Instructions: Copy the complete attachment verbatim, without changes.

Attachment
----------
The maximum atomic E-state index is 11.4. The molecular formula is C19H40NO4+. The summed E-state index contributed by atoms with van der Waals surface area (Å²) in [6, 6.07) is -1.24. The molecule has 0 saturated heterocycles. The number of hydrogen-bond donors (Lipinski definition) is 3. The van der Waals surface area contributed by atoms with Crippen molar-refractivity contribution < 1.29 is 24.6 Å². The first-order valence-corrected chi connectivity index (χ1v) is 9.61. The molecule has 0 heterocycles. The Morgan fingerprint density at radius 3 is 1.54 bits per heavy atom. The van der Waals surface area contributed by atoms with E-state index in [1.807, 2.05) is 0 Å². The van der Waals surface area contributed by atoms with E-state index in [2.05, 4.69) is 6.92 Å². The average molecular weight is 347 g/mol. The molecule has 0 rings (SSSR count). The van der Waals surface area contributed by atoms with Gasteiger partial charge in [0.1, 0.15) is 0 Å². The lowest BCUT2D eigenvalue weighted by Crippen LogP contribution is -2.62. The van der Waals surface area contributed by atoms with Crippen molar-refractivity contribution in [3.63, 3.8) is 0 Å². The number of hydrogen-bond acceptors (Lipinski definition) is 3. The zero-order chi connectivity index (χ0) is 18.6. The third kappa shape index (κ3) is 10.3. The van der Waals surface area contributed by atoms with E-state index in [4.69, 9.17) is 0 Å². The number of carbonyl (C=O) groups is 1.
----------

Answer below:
The maximum atomic E-state index is 11.4. The molecular formula is C19H40NO4+. The summed E-state index contributed by atoms with van der Waals surface area (Å²) in [6, 6.07) is -1.24. The molecule has 0 saturated heterocycles. The number of hydrogen-bond donors (Lipinski definition) is 3. The van der Waals surface area contributed by atoms with Crippen molar-refractivity contribution < 1.29 is 24.6 Å². The first-order valence-corrected chi connectivity index (χ1v) is 9.61. The molecule has 0 heterocycles. The Morgan fingerprint density at radius 3 is 1.54 bits per heavy atom. The van der Waals surface area contributed by atoms with E-state index in [1.807, 2.05) is 0 Å². The van der Waals surface area contributed by atoms with E-state index in [2.05, 4.69) is 6.92 Å². The average molecular weight is 347 g/mol. The molecule has 0 rings (SSSR count). The van der Waals surface area contributed by atoms with Gasteiger partial charge in [0.1, 0.15) is 0 Å². The lowest BCUT2D eigenvalue weighted by Crippen LogP contribution is -2.62. The van der Waals surface area contributed by atoms with Crippen molar-refractivity contribution in [3.63, 3.8) is 0 Å². The number of hydrogen-bond acceptors (Lipinski definition) is 3. The zero-order chi connectivity index (χ0) is 18.6. The third kappa shape index (κ3) is 10.3. The van der Waals surface area contributed by atoms with E-state index in [4.69, 9.17) is 0 Å². The number of carbonyl (C=O) groups is 1.